Showing posts from October 16, 2011

Oven Roast Acorn Squash

Squash. Probably not the most exciting food out there, but it deserves attention.  You know, Native Americans grew corn, beans, and squash together. The beans climbed the corn stalks, and the squash plants covered the ground. The three together were called the Three Sisters. They were beneficial for the health of each plant and made a sustainable food source. I have grown all three plants before in our garden, but I did not do it that way. Our garden was arranged in rows. The corn didn't do so well. They were infested with earwigs. Half the bean plants just up and died. But the squash plants were great! That year, we discovered we grew awesome onions and tons and tons of potatoes and carrots. This summer, we built new garden boxes following the All New Square Foot Gardening  book my cousin sent me. We didn't get it done in time to grow squash, but we did get a few things in. Next year, I will grow lots of squash, especially acorn squash. They are sort of cute. As a kid,

Barley Pilaf

Usually, I love rice. To be different, I made pilaf with barley. I think not too many people really eat barley. I like it. It's tasty, hearty. I love it in veggie beef soup. Every once in a while, I make some plain barley just to change things up. This was a good change up. Just be aware that barley takes a lot longer to cook than rice. You may end up boiling for a good hour before it's ready to eat.  Make sure to use a bit more liquid than rice. I went for 1 cup barley to 2.5 cups liquid.  Ingredients 1 Tablespoon butter 1 cup pearl barley 1/2 medium yellow onion, minced 1 carrot, peeled and diced 2 1/2 cups stock or broth (I used chicken stock) Method 1. In a 2 Qt. saucepan, saute onion and carrot in the butter until softened and starting to brown.  2.  Add the barley and continue sauteeing about 2 minutes. You want the barley to get a little glossy. 3. Stir in your stock.  Bring up to a boil.  Cover and keep at a low boil for about 45 minutes to an hour, o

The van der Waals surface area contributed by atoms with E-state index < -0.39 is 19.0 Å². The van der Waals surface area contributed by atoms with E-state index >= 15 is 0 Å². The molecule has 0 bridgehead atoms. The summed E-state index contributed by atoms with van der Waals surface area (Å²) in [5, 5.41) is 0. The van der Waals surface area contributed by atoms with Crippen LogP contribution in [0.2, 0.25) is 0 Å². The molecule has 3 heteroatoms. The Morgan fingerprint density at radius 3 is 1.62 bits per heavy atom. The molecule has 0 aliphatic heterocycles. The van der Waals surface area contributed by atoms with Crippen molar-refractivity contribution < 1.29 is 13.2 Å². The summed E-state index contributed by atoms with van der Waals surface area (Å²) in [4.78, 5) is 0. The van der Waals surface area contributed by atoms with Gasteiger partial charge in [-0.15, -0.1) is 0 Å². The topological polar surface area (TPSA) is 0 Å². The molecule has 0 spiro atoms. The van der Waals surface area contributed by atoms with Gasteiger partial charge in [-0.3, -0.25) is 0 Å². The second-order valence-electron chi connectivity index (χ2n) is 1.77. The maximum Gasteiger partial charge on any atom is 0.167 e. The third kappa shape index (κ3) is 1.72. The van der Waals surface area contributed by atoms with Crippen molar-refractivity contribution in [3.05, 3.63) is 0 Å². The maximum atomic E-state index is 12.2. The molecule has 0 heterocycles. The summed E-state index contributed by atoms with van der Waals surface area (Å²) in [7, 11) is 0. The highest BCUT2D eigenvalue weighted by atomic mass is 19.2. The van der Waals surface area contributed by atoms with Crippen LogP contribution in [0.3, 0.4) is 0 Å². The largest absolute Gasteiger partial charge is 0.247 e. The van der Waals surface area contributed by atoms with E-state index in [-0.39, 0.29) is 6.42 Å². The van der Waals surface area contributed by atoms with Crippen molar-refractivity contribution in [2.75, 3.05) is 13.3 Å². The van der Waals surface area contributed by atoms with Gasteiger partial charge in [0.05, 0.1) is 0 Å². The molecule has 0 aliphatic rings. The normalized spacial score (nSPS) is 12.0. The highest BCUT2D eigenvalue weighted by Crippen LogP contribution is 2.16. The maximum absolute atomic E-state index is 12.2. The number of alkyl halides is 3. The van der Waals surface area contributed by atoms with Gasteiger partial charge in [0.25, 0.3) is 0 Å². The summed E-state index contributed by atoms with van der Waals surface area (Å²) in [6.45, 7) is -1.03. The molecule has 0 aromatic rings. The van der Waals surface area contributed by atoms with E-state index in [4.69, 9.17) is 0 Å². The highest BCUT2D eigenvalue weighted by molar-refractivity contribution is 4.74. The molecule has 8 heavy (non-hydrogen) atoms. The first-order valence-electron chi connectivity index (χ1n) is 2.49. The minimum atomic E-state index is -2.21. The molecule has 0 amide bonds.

Poached Eggs

First, I have to apologize to you all for this beautiful photo of Eggs Benedict.  I truly love runny poached eggs as part of Eggs Benedict. The yolk getting  mixed with the Hollandaise sauce and the salty Canadian bacon, fluffy egg white, crunchy toast...delish! I chose this photo because who wants to see plain old poached eggs on a plain plate? Not exciting, if you asked me. Oozing sauce, the variation of textures, nice! Sorry I didn't show the yolk oozing into the sauce. I was too busy snarfing to take another photo. Ingredients 2 eggs per person, really fresh 2 Qts. water 2 Tablespoons white vinegar Method 1.Combine water and vinegar in a saucepan. Bring up to a simmer. You want it to be gentle, just bubbling a tiny bit. A hard boil will ruin your eggs. 2. Break eggs into separate bowls. 3. Give the water a little stir and carefully slide your first egg into the middle. You want to be as close to the water's surface as possible so the egg doesn't break u